Frauenkirche dresden church-before-after-CC-David Müller

It’s been ten years since the glorious Frauenkirche church in Dresden, Germany, became the city’s jewel again, after being destroyed in firebombing during World War II and left in a heap of memorial ruins for almost 50 years.

The rebirth was only possible thanks to scores of archaeological volunteers and dedicated enthusiasts who raised $100 million in donations from around the world.

The Lutheran “Church of Our Lady” was two centuries old, a stunning example of architectural skill, when bombs in 1945 caused the huge stone dome to topple, leaving only small sections of two walls and an alter, amid a pile of rubble 55-feet high (17m).

Rebuilding the Baroque masterpiece was out of the question following the devastating war. Officials in East Germany left it as a memorial to the fallen in war. The blackened stones would lie in wait in the center of the city for the next 45 years.

Martin Luther statue in foreground of ruins

It was not until the fall of the Berlin Wall and the reunification of Germany in the 1990s that people began to dream of resurrecting the old skyline of Dresden, with its crown, the bell-shaped dome that rose higher than a football field over the city.

A citizens’ initiative founded by Dresden musician Ludwig Güttler began raising the $200 million needed to rebuild the church. Thousands of watches containing tiny fragments of Frauenkirche stone were sold, and people from other nations got involved. In the end, half of the money was collected from individuals.

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One of those people was Günter Blobel, a German-born American who had seen the original church as a boy when his refugee family took shelter in a nearby town in the days before the city was bombed. He heard about efforts to reconstruct the church, and became a major backer, creating the US nonprofit Friends of Dresden. In 1999, he won the Nobel Prize for medicine and donated the award money, nearly $1 million, and became the single largest individual contributor to the project.

Meanwhile, hundreds of architects, art historians, and engineers sorted the thousands of stones, identifying and labeling each for reuse in the new structure.

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Some large chunks of statues, like the one depicting Moses, and two thousand pieces of the original altar were cleaned and incorporated into the new structure. Nearly 80 percent of the altar (see photo at bottom) was reconstructed using the original materials.

About 46 percent of the original stones in the rubble heap were reused in the new structure. A computer imaging program that could move the stones three dimensionally around the screen in various configurations was used to help architects find where the original stones sat and how they fit together. The older blackened stones are easy to identify within the walls of the rebuilt church.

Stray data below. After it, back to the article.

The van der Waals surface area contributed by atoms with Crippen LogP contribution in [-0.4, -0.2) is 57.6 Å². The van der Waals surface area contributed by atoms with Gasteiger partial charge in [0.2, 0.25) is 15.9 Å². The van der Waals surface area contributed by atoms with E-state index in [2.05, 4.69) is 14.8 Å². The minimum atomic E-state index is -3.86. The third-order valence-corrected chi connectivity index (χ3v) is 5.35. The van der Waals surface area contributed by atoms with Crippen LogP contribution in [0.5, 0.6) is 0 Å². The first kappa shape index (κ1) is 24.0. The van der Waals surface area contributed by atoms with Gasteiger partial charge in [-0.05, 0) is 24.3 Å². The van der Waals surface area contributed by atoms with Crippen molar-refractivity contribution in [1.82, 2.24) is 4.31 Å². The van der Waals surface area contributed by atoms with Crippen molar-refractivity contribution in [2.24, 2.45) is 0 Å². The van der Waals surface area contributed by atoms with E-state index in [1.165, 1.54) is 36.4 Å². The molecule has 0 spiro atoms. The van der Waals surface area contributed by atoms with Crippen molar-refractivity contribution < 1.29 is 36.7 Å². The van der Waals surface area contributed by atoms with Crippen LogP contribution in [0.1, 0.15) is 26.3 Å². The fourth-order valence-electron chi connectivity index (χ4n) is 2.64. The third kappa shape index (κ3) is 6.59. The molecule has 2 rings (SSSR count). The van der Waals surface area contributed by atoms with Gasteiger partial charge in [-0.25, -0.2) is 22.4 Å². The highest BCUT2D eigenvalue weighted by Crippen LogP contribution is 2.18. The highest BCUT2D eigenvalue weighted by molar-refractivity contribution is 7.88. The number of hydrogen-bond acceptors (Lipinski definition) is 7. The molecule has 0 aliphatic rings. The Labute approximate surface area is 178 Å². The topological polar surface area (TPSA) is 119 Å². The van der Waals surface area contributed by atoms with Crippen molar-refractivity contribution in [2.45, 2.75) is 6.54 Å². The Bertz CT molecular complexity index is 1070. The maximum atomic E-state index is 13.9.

The new golden cross that tops the dome was funded by the British people and the House of Windsor and was made, using the original 18th-century techniques, by a British silversmith whose father was on one of the airplanes that dropped bombs on the city. The cross that once topped the dome, now twisted and charred, stands to the right of the new altar.

Most striking of all the church features was the towering dome. Dresden architect George Bähr had built a structure that critics of the day ridiculed. There was no way the eight slender church pillars and walls would withstand the weight of the colossal stone dome.

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An engineering feat comparable to Michelangelo’s dome of St. Peter’s Basillica in Rome, the church’s 12,000-ton sandstone dome framed in wood proved to be exceptionally stable. So strong, witnesses during the Seven Years’ War in 1760 said that while the dome had been hit by more than 100 cannonballs, the projectiles bounced right off.


Today, the Frauenkirche can hold 1,800 people in the light-flooded interior, with a glowing painted ceiling applied in the same techniques of old. Not only church services, but concerts are held there, a tradition that goes as far back as 1843, when the famous composer Richard Wagner premiered the only piece he ever composed for choirs, involving some 1,200 singers.

The historical cobblestone streets and buildings surrounding the church were also restored to their former glory. With nearly 20 million visitors in the past 10 years, Dresden’s Frauenkirche has become not only a tourist magnet, but a landmark symbol of reconciliation between former warring enemies.

Photo credits: (top) David Müller; Bundesarchiv, Bild; (aerial) Wolfgang Pehlemann (interior) In Digo Photography and Gryffindor – CC

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